Dumars was voted first-team all-defense on four separate occasions (with one second-team selection), made three All-NBA teams (including a second-team nod in 1993), and Michael Jordan has called him one of the two best defenders he’s ever faced. That’s a pretty good resume for a guy who seemingly flew under the radar.


Bernard King

Anytime you’re talking about ‘what-could-have-been’ type of players, Bernard King’s name is going to come up. The ease with which this man scored was unparalleled. Yet for many fans, the lasting image of Bernard King is one of him hobbling up and down the court with bionic-looking knee braces strapped to his body.

Despite the knee problems he suffered from, he still somehow put together a 14-year career, made up of 19,000 points, the 1985 scoring title (32.9 points-per-game), four NBA All-Star game appearances, and two All-NBA first-team appearances (with another second-team and third-team nod as well). With all of this said, King is largely forgotten when discussions of the greatest scorers of all time come up – an omission that’s simply a gross oversight.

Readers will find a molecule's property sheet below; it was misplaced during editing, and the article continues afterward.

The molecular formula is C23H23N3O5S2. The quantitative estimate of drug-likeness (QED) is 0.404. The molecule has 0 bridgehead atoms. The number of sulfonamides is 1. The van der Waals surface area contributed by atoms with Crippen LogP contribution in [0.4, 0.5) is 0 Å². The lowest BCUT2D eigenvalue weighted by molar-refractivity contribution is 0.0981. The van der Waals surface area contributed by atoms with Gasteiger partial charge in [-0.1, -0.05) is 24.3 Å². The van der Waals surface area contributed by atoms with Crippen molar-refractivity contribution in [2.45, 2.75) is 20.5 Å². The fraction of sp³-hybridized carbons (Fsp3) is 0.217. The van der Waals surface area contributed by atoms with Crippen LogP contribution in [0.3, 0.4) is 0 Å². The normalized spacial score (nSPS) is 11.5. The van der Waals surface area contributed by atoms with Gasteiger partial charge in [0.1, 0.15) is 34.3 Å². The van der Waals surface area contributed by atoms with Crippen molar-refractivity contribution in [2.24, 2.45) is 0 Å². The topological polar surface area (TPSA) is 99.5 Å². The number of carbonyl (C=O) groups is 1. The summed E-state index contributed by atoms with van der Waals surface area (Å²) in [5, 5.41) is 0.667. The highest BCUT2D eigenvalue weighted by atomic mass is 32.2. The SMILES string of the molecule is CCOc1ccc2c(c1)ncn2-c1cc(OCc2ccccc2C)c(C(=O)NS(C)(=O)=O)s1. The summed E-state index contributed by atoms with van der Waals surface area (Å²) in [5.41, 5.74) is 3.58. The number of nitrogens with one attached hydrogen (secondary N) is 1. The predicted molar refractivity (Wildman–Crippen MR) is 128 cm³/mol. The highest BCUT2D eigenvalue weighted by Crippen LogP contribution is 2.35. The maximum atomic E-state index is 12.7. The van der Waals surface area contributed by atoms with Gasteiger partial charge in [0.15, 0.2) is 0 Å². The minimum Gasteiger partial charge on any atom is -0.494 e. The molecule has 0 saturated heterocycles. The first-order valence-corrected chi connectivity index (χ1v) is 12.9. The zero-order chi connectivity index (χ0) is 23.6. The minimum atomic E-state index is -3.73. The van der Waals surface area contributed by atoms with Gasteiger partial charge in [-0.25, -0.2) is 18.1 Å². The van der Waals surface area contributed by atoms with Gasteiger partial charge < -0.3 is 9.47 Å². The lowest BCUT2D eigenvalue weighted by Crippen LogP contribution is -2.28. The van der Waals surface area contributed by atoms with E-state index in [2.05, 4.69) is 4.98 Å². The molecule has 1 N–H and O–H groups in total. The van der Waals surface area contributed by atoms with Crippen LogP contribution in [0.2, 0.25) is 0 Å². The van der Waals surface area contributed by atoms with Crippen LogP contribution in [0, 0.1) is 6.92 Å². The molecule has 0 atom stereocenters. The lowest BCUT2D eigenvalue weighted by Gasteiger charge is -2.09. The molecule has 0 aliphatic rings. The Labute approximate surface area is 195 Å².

Photo: Wikimedia Commons

Alonzo Mourning

Alonzo Mourning offered critical contributions off the bench during the Miami Heat’s 2006 march to the NBA championship. Fans who watched that playoff run might believe that Mourning was no more than a valuable role player, and if so, it’s only because they either forget – or are too young to remember – that he was once arguably the most dominant defensive player in the league, and no slouch on offense, either.